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탐색내 라이브러리
 / 비즈니스 및 금융
Bloomberg Businessweek-Asia Edition

Bloomberg Businessweek-Asia Edition

January 20, 2020

Each issue of Businessweek features in-depth perspectives on the financial markets, industries, trends, technology and people guiding the economy. Draw upon Businessweek's timely incisive analysis to help you make better decisions about your career, your business, and your personal investments.

국가:
China
언어:
English
출판사:
Bloomberg Finance LP
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3
in brief

Violent protests erupted in Iran after the government admitted to accidentally shooting down a Ukrainian passenger plane shortly after it took off from Tehran, killing all 176 people on board. Turkey and Russia failed in their joint effort to end the almost decade-long civil war in Libya. Khalifa Haftar, commander of the insurgent Libyan National Army, who’s leading the assault on Tripoli, the capital, rejected a proposed truce agreement, jeopardizing a provisional cease-fire. Visa agreed to pay $5.3b for Plaid, a fintech company that connects popular apps such as Venmo to customer data in the established banking system. The price of Tesla shares topped $500 for the first time. Analysts are more optimistic that the carmaker can generate free cash flow now that its factory in China has begun rolling out the popular Model 3.…

1
agenda

▶ The President and the Activist The 50th edition of the Davos World Economic Forum, taking place Jan. 21-24, will focus on sustainability. Donald Trump plans to attend, as does his young nemesis, Swedish eco-activist Greta Thunberg. ▷ 34 ▶ On Jan. 21, Netflix reports earnings for the fourth quarter, during which it began streaming its most ambitious and costly production so far: The Irishman, starring Robert De Niro and Al Pacino. ▶ UBS also unveils fourth-quarter earnings on Jan. 21. The Swiss banking giant has begun a sweeping round of job cuts at its wealth management unit, its most important business. ▶ The extradition hearing for Huawei CFO Meng Wanzhou begins in Vancouver on Jan. 20. U.S. authorities want to bring her to trial on charges of violating sanctions against Iran. ▶ The…

10
the one who got away

The European Union’s leaders looked anxiously at their watches and asked where the British prime minister was. They’d gathered in a 500-year-old monastery in Lisbon for a special ceremony to sign a landmark treaty, and it wasn’t really the done thing for one of their number not to turn up. It was December 2007, and Gordon Brown was the PM. “We need Gordon,” then-French President Nicolas Sarkozy was heard to say in English at one point, but when the leaders picked up their pens, Gordon was still in London. If ever you wanted an example of Britain’s not-quite-sure-about-all-this attitude to the EU, that was it. Brown’s no-show wasn’t because he opposed the treaty. In fact, his plan was to get it ratified by Parliament as soon as he could. He just…

5
can the renault-nissan marriage be saved?

For Renault SA and Nissan Motor Co., the Carlos Ghosn saga is a nightmare that never seems to end. Fallout from their ex-boss’s November 2018 arrest in Tokyo for alleged financial crimes permeated deep into the French and Japanese carmakers’ operations, paralyzing decision-making and straining their two-decade partnership nearly to the breaking point. Yet in the last few months of 2019, the companies gave themselves a second chance to mend the shattered relationship. In a bid to start anew, Nissan replaced top management and Renault dramatically ousted its chief executive officer, former Ghosn protégé Thierry Bollore. But the bad dream came back with a vengeance when Ghosn burst back onto the global scene as an international fugitive, following a spectacular escape from Japan and his strict bail restrictions to his native…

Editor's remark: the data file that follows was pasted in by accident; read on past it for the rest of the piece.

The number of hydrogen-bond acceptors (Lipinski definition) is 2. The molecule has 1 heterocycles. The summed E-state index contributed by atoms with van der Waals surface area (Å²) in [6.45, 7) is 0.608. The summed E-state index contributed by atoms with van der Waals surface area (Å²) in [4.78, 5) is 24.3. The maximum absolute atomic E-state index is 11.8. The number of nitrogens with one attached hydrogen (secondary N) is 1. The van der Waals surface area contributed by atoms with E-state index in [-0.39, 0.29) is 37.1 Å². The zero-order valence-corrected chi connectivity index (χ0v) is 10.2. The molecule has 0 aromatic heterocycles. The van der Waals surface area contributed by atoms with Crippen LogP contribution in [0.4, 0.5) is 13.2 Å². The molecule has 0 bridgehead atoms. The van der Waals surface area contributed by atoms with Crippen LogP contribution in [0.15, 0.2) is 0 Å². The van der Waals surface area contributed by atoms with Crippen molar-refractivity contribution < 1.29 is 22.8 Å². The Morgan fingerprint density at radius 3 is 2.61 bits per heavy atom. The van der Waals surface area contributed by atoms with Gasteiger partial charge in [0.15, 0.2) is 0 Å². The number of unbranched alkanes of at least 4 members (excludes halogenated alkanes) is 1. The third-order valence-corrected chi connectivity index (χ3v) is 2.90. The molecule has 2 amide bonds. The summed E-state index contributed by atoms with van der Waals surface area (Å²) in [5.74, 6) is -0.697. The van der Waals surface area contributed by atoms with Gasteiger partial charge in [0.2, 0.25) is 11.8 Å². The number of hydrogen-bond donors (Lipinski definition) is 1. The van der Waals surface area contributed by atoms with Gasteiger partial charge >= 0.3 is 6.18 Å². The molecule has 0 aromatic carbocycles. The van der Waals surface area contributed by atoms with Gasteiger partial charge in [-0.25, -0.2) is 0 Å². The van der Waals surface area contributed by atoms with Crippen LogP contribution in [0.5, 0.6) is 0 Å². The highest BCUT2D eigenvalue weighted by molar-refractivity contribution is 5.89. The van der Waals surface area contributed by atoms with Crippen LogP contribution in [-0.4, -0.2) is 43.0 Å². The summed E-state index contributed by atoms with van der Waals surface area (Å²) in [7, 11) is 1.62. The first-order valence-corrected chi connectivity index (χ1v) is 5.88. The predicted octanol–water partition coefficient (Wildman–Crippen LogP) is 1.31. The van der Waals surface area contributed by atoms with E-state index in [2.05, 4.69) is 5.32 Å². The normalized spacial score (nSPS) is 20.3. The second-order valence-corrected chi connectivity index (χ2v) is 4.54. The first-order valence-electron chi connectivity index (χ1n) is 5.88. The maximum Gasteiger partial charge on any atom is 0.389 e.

5
5g has a health-scare problem

In the small Alpine town of Wohlen, a fierce backlash against the latest generation of mobile phone technology is under way. The Swiss municipality won’t allow Sunrise Communications AG or other phone companies to build masts to broadcast 5G, citing concerns about health risks from the towers’ electromagnetic radiation. Activist group Frequencia, which calls for limits on 5G’s rollout in part because of fears about cancer risks, attracted hundreds of people to a mass protest outside parliament in Bern in September. Reticence in Wohlen and other parts of Switzerland, including Geneva, has created an obstacle to Sunrise’s plans to provide the latest services. “All this stuff has delayed my rollout vs. my own company plan,” says Olaf Swantee, who resigned as chief executive officer on Jan. 3 in the wake of…

6
a housing start for microsoft

When Microsoft Corp. unveiled a $500 million pledge last January to tackle the housing crisis in the Seattle area, the event had most of the trappings of a product launch. During a slick presentation, President Brad Smith walked through the numbers: A booming economy had led to a housing shortage that was squeezing everybody whose wages couldn’t match Microsoft-level salaries. His company, then valued at $800 billion, had taken an interest in evening things out. “Every day for 40 years, we at Microsoft have benefited from the support of this community,” Smith said. “We want our success to support the region in return.” The only thing the launch was missing was a fully fleshed-out product. Microsoft wanted help investing the money. In the year since, Apple, Facebook, and Google have followed Microsoft’s…